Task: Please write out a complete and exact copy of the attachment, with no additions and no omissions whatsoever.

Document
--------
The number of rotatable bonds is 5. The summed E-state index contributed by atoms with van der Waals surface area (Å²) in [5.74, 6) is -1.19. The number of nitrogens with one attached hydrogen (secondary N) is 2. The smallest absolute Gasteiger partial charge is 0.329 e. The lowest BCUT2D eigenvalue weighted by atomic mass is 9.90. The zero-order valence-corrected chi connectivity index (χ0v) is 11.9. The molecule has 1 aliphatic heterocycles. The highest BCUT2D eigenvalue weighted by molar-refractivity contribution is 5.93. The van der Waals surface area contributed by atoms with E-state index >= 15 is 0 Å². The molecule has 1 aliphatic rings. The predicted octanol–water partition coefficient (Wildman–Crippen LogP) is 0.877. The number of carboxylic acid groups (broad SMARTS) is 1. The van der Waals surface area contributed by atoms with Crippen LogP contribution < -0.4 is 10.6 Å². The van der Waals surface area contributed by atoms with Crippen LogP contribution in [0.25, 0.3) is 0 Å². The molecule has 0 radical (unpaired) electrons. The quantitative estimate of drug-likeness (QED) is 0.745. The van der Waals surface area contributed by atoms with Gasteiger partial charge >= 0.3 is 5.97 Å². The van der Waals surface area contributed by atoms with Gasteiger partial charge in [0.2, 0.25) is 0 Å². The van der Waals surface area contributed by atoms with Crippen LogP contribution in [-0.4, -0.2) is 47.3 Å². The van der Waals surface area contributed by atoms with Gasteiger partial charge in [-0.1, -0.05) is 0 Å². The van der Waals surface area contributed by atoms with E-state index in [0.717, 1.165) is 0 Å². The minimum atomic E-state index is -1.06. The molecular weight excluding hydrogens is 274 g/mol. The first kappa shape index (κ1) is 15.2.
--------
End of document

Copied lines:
The number of rotatable bonds is 5. The summed E-state index contributed by atoms with van der Waals surface area (Å²) in [5.74, 6) is -1.19. The number of nitrogens with one attached hydrogen (secondary N) is 2. The smallest absolute Gasteiger partial charge is 0.329 e. The lowest BCUT2D eigenvalue weighted by atomic mass is 9.90. The zero-order valence-corrected chi connectivity index (χ0v) is 11.9. The molecule has 1 aliphatic heterocycles. The highest BCUT2D eigenvalue weighted by molar-refractivity contribution is 5.93. The van der Waals surface area contributed by atoms with E-state index >= 15 is 0 Å². The molecule has 1 aliphatic rings. The predicted octanol–water partition coefficient (Wildman–Crippen LogP) is 0.877. The number of carboxylic acid groups (broad SMARTS) is 1. The van der Waals surface area contributed by atoms with Crippen LogP contribution < -0.4 is 10.6 Å². The van der Waals surface area contributed by atoms with Crippen LogP contribution in [0.25, 0.3) is 0 Å². The molecule has 0 radical (unpaired) electrons. The quantitative estimate of drug-likeness (QED) is 0.745. The van der Waals surface area contributed by atoms with Gasteiger partial charge >= 0.3 is 5.97 Å². The van der Waals surface area contributed by atoms with Gasteiger partial charge in [0.2, 0.25) is 0 Å². The van der Waals surface area contributed by atoms with Crippen LogP contribution in [-0.4, -0.2) is 47.3 Å². The van der Waals surface area contributed by atoms with Gasteiger partial charge in [-0.1, -0.05) is 0 Å². The van der Waals surface area contributed by atoms with E-state index in [0.717, 1.165) is 0 Å². The minimum atomic E-state index is -1.06. The molecular weight excluding hydrogens is 274 g/mol. The first kappa shape index (κ1) is 15.2.